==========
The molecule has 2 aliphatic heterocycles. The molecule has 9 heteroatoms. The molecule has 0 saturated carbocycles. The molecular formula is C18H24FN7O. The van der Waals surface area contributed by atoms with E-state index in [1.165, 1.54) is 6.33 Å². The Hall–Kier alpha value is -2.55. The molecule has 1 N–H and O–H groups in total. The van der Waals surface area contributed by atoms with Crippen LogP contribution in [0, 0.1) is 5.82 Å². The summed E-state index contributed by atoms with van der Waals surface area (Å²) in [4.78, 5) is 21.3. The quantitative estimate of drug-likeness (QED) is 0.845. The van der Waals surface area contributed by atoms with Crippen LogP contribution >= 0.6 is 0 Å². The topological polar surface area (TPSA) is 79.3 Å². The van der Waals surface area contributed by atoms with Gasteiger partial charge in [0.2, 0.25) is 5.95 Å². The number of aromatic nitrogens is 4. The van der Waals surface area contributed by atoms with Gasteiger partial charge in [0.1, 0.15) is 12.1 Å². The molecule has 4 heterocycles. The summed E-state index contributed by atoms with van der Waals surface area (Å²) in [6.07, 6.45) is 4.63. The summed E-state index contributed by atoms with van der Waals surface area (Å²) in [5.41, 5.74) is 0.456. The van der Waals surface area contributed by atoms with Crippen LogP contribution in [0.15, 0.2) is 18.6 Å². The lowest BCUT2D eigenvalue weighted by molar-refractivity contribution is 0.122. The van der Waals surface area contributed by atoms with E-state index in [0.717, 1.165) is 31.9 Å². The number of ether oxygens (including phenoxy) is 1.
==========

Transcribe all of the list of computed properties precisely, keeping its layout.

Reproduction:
The molecule has 2 aliphatic heterocycles. The molecule has 9 heteroatoms. The molecule has 0 saturated carbocycles. The molecular formula is C18H24FN7O. The van der Waals surface area contributed by atoms with E-state index in [1.165, 1.54) is 6.33 Å². The Hall–Kier alpha value is -2.55. The molecule has 1 N–H and O–H groups in total. The van der Waals surface area contributed by atoms with Crippen LogP contribution in [0, 0.1) is 5.82 Å². The summed E-state index contributed by atoms with van der Waals surface area (Å²) in [4.78, 5) is 21.3. The quantitative estimate of drug-likeness (QED) is 0.845. The van der Waals surface area contributed by atoms with Crippen LogP contribution >= 0.6 is 0 Å². The topological polar surface area (TPSA) is 79.3 Å². The van der Waals surface area contributed by atoms with Gasteiger partial charge in [0.2, 0.25) is 5.95 Å². The number of aromatic nitrogens is 4. The van der Waals surface area contributed by atoms with Gasteiger partial charge in [0.1, 0.15) is 12.1 Å². The molecule has 4 heterocycles. The summed E-state index contributed by atoms with van der Waals surface area (Å²) in [6.07, 6.45) is 4.63. The summed E-state index contributed by atoms with van der Waals surface area (Å²) in [5.41, 5.74) is 0.456. The van der Waals surface area contributed by atoms with Crippen LogP contribution in [0.15, 0.2) is 18.6 Å². The lowest BCUT2D eigenvalue weighted by molar-refractivity contribution is 0.122. The van der Waals surface area contributed by atoms with E-state index in [0.717, 1.165) is 31.9 Å². The number of ether oxygens (including phenoxy) is 1.